“It’s important not to have any more than six flavors of any one brand, because a customer will decide they like or don’t like a brand based on just one or two flavors,” Collins said. The more brands of e-liquids the better, he advised.

However, Collins cautions against creating a brand of e-liquids with the vape shop’s name. “Think about it: when you go into a grocery store and see the grocery store name on a product, you immediately assume it’s the low-cost brand,” he said. An e-liquid branded with the vape shop name also limits distribution, since other vape shops won’t want to promote a competitor’s e-liquid line.

Creating a brand is easier said than done, Collins said, adding that the most important consideration is identifying and appealing to a certain target market.

“If your target market is a 40-something-year-old guy, consider what music they were listening to when they were most impressionable—18 to 20 years old,” Collins said.

“For me, it was Led Zeppelin. So a brand called Zeppelin Vapes would really appeal to me.”

For more information on the best practices in creating a line of e-liquids, visit www.VapeMentors.com.

The original Vaping VampTM, Maria Verven is partner and chief marketing mentor of VapeMentors.com.


MASTERING the Vape Space: Secrets to Running a Successful Vape Shop


VapeJune2015-_Page_022By Norm Bour 

The vaping industry is not for wimps. A few years ago you might have been able to succeed with a half-baked plan, but those days are gone. Shops are closing and everyone has excuses, but what are the real reasons?

“Stores are closing, not due to saturation, but because of bad business practices,” Jim Root, president of The Vapor Association, said. Root has been visiting vape shops across the country, gathering information about the regional differences between retailers and gaining a better understanding of the issues facing brick and mortar shops.

“If we look at any other industry, we are in line with most,” Root said. “But since we’ve seen explosive growth, the ones that close are noticeable.”

The number of vape shops has escalated from an estimated 1,000 to 2,000 shops in 2013 to between 6,000 and 8,000 shops, according to various trade directories.

But, this growth is slowing down and there actually could be a drop this year.

“I see huge consolidation and a drop in the number of stores over the next few years,” Michael Guasch, CEO of Molecule Labs, said. Guasch predicts that the consolidation will affect the oversaturated e-liquid market, as well as brick and mortar stores.

“It’s easy to blame competition,” Root said, “But we don’t hear Pepsi complaining about competition from Coke, do we?”

Successful Shops Across the Country
Since November 2014, Root has met with more than 600 shops in 37 states. He’s now nearing the end of his cross-country tour. We asked him to share some noteworthy shops that are doing well and the reason for their success. In each case, they carved out a unique niche:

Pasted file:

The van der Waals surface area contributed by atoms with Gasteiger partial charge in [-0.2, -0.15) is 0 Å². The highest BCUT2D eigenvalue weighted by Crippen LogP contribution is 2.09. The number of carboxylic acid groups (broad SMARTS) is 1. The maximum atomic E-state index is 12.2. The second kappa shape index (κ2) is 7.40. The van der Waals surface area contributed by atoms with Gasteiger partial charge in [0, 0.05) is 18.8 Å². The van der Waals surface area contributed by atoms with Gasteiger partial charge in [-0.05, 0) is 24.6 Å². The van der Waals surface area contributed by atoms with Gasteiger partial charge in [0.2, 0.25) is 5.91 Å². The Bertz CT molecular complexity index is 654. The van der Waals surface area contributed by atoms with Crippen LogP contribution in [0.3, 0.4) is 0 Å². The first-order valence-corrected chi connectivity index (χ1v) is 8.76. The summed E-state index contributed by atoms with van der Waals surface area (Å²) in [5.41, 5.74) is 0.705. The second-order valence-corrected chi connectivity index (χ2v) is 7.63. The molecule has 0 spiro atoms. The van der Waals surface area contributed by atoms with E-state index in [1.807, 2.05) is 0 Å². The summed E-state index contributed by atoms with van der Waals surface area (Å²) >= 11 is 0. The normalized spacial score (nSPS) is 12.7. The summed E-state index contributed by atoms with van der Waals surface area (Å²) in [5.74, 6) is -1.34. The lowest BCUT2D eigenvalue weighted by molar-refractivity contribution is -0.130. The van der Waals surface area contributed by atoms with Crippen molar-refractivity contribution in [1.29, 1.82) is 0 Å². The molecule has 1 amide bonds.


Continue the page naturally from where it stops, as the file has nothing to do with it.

RU Vaping, near Rutgers University in New Brunswick, N.J., is a great example of customer service enhanced by technology. Using an ultrasound machine (for about $100), they clean every mod and RDA they work on. “For the cost of the machine, they’re stepping up well beyond normal customer service,” Root said.

Smoke Alternative is a shop just for beginners. No mods, no high-end devices. Just starter kits and e-liquids, and lots of them. Their goal is to help cigarette smokers make the switch, and they’re crushing it in Pittsburgh, Penn. At the other extreme is the Charlotte, N.C.- based The Art of Vape, which only carries high-end mods and high quality e-liquids. No starter kits, no beginners, just aficionados in this shop. They are also doing extremely well in their 2,000-square-foot shop that converts to a lounge on weekends.

Some pockets of the country have a particularly high density of vape shops. It’s no surprise that Southern California, Ground Zero of the vaping movement, is home to hundreds of vape shops.

But Oklahoma City, Okla. is home to a staggering 300-plus shops, despite the fact that there’s only about a million people in the entire metro area. Back in October 2013, when I talked with the owners of Vapor Hub, they complained there were about 70 to 80 shops. So there’s been four-fold increase in 18 months. Just as in any other city, some will excel and some will fail.

It All Starts with Good Customer Service
Successful vape shops do several things right. Here’s a list of three areas that must be done right for a vape shop to succeed:

Customer Service: Customer acquisition, service and retention are paramount in the vaping industry, since we’re helping people switch from an insidious habit and teaching them how to use these new devices. Customer service starts when you walk into the shop to the way you’re treated during the sales process. Many shops forget all about customer follow-up, but it should be the first step in your customer retention strategy.

Adequate Inventory: Shops actually will close due to lack of inventory or improper product selection. Starting with the list of products that will sell the best, VapeMentors also can make recommendations on which distributors to work with that can easily fix this problem. If money is an issue, we can even help you secure financing.

Proper Branding & Positioning: In the eyes of the public, every vape shop is the same. But the unique vape shop examples listed above disproves that assumption. Every shop should develop their competitive position and then brand and market it strategically.

In this issue of VAPE, be sure to read about the latest Vape Shop of the Month, Waldo Vapes, in Waldo, Mo. They excel in all of these areas.

The vape space is generous to vapreneurs willing to listen and learn, but unforgiving of novices. This may well be the year when we’ll see a huge shakeout and a drop in the number of vape space businesses. Those left standing will be the ones that get it right.